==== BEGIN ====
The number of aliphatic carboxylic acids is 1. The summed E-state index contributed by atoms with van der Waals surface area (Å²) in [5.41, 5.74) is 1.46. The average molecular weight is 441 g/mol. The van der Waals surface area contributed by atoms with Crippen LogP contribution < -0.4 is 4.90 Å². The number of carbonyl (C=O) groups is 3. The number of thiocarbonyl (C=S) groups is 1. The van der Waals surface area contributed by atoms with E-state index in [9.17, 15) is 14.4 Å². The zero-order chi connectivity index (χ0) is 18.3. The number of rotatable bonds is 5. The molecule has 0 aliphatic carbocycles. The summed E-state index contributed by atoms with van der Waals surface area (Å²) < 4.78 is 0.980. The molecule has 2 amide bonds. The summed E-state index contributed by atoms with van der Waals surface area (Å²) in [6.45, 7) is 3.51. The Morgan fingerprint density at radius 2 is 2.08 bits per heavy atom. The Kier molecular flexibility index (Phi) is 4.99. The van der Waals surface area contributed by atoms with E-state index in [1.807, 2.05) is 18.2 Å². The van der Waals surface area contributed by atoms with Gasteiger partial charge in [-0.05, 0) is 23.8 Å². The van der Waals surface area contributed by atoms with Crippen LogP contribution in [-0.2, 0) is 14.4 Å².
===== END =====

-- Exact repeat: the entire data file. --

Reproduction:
The number of aliphatic carboxylic acids is 1. The summed E-state index contributed by atoms with van der Waals surface area (Å²) in [5.41, 5.74) is 1.46. The average molecular weight is 441 g/mol. The van der Waals surface area contributed by atoms with Crippen LogP contribution < -0.4 is 4.90 Å². The number of carbonyl (C=O) groups is 3. The number of thiocarbonyl (C=S) groups is 1. The van der Waals surface area contributed by atoms with E-state index in [9.17, 15) is 14.4 Å². The zero-order chi connectivity index (χ0) is 18.3. The number of rotatable bonds is 5. The molecule has 0 aliphatic carbocycles. The summed E-state index contributed by atoms with van der Waals surface area (Å²) < 4.78 is 0.980. The molecule has 2 amide bonds. The summed E-state index contributed by atoms with van der Waals surface area (Å²) in [6.45, 7) is 3.51. The Morgan fingerprint density at radius 2 is 2.08 bits per heavy atom. The Kier molecular flexibility index (Phi) is 4.99. The van der Waals surface area contributed by atoms with E-state index in [1.807, 2.05) is 18.2 Å². The van der Waals surface area contributed by atoms with Gasteiger partial charge in [-0.05, 0) is 23.8 Å². The van der Waals surface area contributed by atoms with Crippen LogP contribution in [-0.2, 0) is 14.4 Å².